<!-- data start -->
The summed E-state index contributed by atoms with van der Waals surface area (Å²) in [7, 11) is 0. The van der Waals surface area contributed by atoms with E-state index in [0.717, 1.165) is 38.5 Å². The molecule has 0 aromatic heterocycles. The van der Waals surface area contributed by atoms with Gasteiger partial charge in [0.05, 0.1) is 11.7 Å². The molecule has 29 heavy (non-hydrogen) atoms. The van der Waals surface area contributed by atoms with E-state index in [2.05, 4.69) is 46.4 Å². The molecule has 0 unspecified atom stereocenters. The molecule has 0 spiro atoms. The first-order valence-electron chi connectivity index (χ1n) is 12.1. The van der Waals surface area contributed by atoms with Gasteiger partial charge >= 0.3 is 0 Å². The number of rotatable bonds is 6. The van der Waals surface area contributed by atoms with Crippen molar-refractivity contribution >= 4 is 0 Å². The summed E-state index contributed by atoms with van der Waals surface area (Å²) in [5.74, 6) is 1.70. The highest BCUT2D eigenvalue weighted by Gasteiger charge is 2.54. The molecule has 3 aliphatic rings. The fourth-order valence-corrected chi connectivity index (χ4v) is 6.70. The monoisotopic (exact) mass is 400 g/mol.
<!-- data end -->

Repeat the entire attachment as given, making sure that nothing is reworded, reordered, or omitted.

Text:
The summed E-state index contributed by atoms with van der Waals surface area (Å²) in [7, 11) is 0. The van der Waals surface area contributed by atoms with E-state index in [0.717, 1.165) is 38.5 Å². The molecule has 0 aromatic heterocycles. The van der Waals surface area contributed by atoms with Gasteiger partial charge in [0.05, 0.1) is 11.7 Å². The molecule has 29 heavy (non-hydrogen) atoms. The van der Waals surface area contributed by atoms with E-state index in [2.05, 4.69) is 46.4 Å². The molecule has 0 unspecified atom stereocenters. The molecule has 0 spiro atoms. The first-order valence-electron chi connectivity index (χ1n) is 12.1. The van der Waals surface area contributed by atoms with Gasteiger partial charge >= 0.3 is 0 Å². The number of rotatable bonds is 6. The van der Waals surface area contributed by atoms with Crippen molar-refractivity contribution >= 4 is 0 Å². The summed E-state index contributed by atoms with van der Waals surface area (Å²) in [5.74, 6) is 1.70. The highest BCUT2D eigenvalue weighted by Gasteiger charge is 2.54. The molecule has 3 aliphatic rings. The fourth-order valence-corrected chi connectivity index (χ4v) is 6.70. The monoisotopic (exact) mass is 400 g/mol.